HC Deb 15 June 1978 vol 951 cc1159-61
4. Mr. Watkinson

asked the Secretary of State for Northern Ireland if he remains satisfied with the rate of improvement in public sector housing in Belfast.

Mr. Carter

While the Northern Ireland Housing Executive is making encouraging progress in tackling the housing problems in Belfast, the scale of the work required is immense and every effort is being made to ensure more rapid progress.

Mr. Watkinson

Is it not the case that there are more houses available than are needed in Northern Ireland? Is any progress being made in bringing people back to those areas of Belfast which have been torn by sectarian strife?

Mr. Carter

My hon. Friend is right. There is a crude housing surplus in Northern Ireland, particularly in Belfast where the surplus is very real and where houses are available for people who need them. The trouble is that those homes happen to be in the wrong places. In private housing we have been able, through the use of public funds and building society funds, to make mortgages available to people who want to buy houses in the inner cities. I am pleased to report that more and more people are returning to the inner city and are buying properties which have lain derelict for some years.

Mr. Kilfedder

How can Housing Executive tenants throughout Northern Ireland be expected to tolerate a situation in which repairs are not carried out to their homes when demanded, or are badly carried out? Is the Minister aware that this happens even though tenants are being asked for further increases in rent, and yet food and heating cost more in Northern Ireland and wages are generally lower than in the rest of the United Kingdom, and there is grave hardship in many cases? Will the Government deal with that aspect?

Mr. Carter

That is the hon. Gentleman's usual jumbled question. The plain fact is that rents are significantly lower in Northern Ireland than anywhere else in the United Kingdom. I should be anxious to receive a letter from the hon. Gentleman urging the Government not to go ahead with an increase in rents in Northern Ireland.

It is true, of course, that the Housing Executive does not meet the requirements placed upon it to maintain its properties to a decent standard. It has made its views on that known, and it is trying to meet the demand that I and my Department have placed upon it to improve the quality of its efforts in maintenance.

Mr. Carson

Does the Minister agree that many of the working class in Belfast, especially in North Belfast, the Lower Oldpark RD3 and North of the Shankill Road have been betrayed by his Department and the Housing Executive which promised that they would provide housing in that area? Is he aware that over the past few years they have received no instructions to rehouse people? Is he further aware that people there are now living in deplorable conditions? Many have been forced to leave the area and move to the outskirts of Belfast and other places. Will the Minister give an assurance that he will look at this matter and help those who are living in the Lower Oldpark and other parts of North Belfast to be rehoused in the area in which they have lived for many years?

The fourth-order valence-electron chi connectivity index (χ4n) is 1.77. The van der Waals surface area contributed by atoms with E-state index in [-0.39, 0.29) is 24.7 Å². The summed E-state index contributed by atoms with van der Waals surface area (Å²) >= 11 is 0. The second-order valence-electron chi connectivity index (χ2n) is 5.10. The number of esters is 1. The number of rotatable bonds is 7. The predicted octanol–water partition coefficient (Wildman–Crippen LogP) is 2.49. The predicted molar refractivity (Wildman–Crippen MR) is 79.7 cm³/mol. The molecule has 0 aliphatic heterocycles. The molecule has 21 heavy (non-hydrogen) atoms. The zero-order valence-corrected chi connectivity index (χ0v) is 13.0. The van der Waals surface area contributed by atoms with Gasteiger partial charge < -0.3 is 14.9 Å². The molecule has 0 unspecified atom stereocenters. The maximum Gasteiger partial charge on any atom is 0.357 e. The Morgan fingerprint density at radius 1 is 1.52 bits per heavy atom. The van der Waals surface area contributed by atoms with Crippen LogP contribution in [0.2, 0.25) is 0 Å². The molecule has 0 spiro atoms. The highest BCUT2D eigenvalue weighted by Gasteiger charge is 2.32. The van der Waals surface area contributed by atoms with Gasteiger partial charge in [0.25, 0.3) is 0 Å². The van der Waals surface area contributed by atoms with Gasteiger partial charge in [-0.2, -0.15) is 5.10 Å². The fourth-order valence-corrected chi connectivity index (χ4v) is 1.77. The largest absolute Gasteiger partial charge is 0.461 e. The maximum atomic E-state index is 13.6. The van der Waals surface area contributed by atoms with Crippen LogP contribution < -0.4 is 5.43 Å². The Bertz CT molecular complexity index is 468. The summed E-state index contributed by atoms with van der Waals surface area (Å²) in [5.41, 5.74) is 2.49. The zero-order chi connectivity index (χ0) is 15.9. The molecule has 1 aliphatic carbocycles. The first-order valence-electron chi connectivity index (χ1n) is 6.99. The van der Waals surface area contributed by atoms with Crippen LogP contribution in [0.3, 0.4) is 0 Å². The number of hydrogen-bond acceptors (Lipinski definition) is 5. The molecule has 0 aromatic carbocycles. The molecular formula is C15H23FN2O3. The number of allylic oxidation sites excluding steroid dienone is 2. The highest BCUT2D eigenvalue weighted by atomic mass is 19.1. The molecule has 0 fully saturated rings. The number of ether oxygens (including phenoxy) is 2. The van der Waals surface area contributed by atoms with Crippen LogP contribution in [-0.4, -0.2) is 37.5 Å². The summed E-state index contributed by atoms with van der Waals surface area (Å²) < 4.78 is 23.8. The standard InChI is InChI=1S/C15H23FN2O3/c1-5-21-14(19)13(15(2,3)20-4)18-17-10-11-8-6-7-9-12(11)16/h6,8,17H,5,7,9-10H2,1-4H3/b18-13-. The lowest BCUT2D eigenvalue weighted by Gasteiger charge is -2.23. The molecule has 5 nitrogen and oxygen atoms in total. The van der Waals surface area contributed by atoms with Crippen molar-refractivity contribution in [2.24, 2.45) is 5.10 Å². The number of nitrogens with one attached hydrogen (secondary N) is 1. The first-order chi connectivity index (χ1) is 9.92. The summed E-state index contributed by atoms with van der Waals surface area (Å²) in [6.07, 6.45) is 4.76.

Mr. Carter

The hon. Gentleman will be talking to me later today on this matter, but I ought to put the record straight now. We are to build 100 new houses in that area. It is untrue to say that we have reneged on any promise in that matter.

Mr. Madden

How much public subsidy is being devoted by the Government to housing in Northern Ireland? Will my hon. Friend confirm that the industry spokesman for the Conservatives, the right hon. Member for Leeds, North-East (Sir K. Joseph), with whom so many Opposition Northern Ireland Members voted last night, is on record as saying that all grants and subsidies do great harm?

Mr. Carter

That is one of the strange facts of life, among many others, with which we have to live in Northern Ireland. Housing in Northern Ireland is subsidised to a far greater extent than elsewhere in the United Kingdom. But that is something that the Government and I in particular, as the Minister responsible, are prepared to live with because housing conditions there are so much worse than in any other part of the United Kingdom. The subsidy we have to maintain in Northern Ireland is consequently that much greater.

Mr. Bradford

Will the Minister encourage an increase in staff at district office level in the Housing Executive, because it is at that point that the work is certainly expedited? Will he try to encourage the return of the maintenance section to district office level because of the great delays and ineptitude of the centralised maintenance section?

Mr. Carter

As I have said, we are dissatisfied at every level with the maintenance effort in the Housing Executive in Northern Ireland. I am bound to point out, however, that once again the hon. Member is calling for public expenditure increases. He and his hon. Friends call for public expenditure increases in Northern Ireland and public expenditure cuts in Great Britain.

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